Photographer: David Horan, 2010, Paul Revere Williams Project
During the first half of the 20th century, “What! Another building?” was not an unusual comment from returning alumni at the University of California, Los Angeles. From 1881 on North Vermont Avenue as the Los Angeles State Normal School and after the move to Westwood, UCLA experienced continuous plant development. With so much building on campus UCLA became associated with the phrase “Under Construction Like Always.” The initial Master Plan called for “a total of twenty or twenty-one units on the Westwood campus” and by 1936 there were 12 new buildings to accommodate the ever-growing student enrollment. (Los Angeles Times. May 31, 1936) By the 1960s after three decades of expansion, Chancellor Franklin D. Murphy declared the University within reach of its final physical appearance for the decades to come. He noted “the once lonely bean-field is now one of the most efficient and most beautiful university campuses in the world.” (Los Angeles Times. September 17, 1964.)
The first four buildings on campus (College Library, Royce Hall, Physics-Biology Building, and Chemistry Building) surrounded a main quadrangle – a common design plan for many of the new American universities built in the 1920s. The rolling terrain reminded early local architects, Allison & Allison, of northern Italy and their unifying building style was Romanesque Revival. Though the red brick, cast stone trim and tile roofs were officially modeled after the churches and universities in Bologna, Milan and Verona, these materials were familiar to most Los Angeles residents reminding them of the Spanish Revival style then popular in the city.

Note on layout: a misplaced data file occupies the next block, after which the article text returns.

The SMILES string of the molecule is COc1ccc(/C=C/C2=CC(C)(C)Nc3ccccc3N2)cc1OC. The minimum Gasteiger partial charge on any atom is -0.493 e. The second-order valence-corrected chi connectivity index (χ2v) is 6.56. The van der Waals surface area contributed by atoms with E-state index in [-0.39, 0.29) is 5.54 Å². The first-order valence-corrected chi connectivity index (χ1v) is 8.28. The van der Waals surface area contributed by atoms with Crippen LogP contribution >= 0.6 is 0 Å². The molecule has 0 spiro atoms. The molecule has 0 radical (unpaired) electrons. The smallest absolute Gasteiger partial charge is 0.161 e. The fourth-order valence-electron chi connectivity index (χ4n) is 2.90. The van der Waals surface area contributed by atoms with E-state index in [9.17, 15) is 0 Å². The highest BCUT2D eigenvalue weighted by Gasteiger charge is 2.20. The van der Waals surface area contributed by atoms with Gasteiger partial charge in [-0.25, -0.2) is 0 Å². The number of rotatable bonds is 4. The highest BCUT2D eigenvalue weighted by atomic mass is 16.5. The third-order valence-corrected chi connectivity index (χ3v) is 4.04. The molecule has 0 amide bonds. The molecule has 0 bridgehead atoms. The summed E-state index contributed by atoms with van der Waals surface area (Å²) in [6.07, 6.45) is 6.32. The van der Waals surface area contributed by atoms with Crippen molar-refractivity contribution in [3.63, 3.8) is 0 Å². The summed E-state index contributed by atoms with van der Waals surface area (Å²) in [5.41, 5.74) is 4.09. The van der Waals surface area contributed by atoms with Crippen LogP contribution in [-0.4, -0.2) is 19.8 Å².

By the late 1950s Paul R. Williams was commissioned to design the new home for the Psychology Department—Shepard Ivory Franz Hall II. Welton Becket & Associates coordinated and streamlined the general appearance of all new campus building projects opting for a less costly, minimalist style changing the UCLA skyline. "Symbolizing the change are the sunsets. While still painting the older brick buildings a mellow, glowing red, they also flash blindingly off the silver astronomical observatory domes atop the Mathematical Sciences Building." (Los Angeles Times. April 19, 1959) Eleven stories of steel and concrete, Williams’ Franz Hall II would cost $4.8 million and be one of the tallest silhouettes on the campus. (Los Angeles Times. September 17, 1964)
Construction of the 124,600 square-foot Franz Hall II began December 1965 and was completed in September 1967. The building featured three basement levels with eight levels above ground for psychology laboratories and study facilities. In a series of newspaper articles in the Los Angeles Times, University officials proudly described the building as a state-of-the-art "instrumented structure" fitted with closed-circuit television and advanced automatic equipment to "control experiments and collect and process experimental results."
Williams designed Franz Hall II as a cube of 100 feet square. "The basic design includes an exterior reinforced concrete grill system with glass fillers. The grill system also supports the floors." (Los Angeles Times. December 26, 1965)
Pressure to complete Franz Hall II intensified as California’s need for psychologists grew after WWII. Before the building’s completion, UCLA was able to accept only 40 of the 400 graduate applicants to the program. Once Franz Hall II opened, the University doubled the number of faculty and graduate students and increased the types of psychological research programs offered.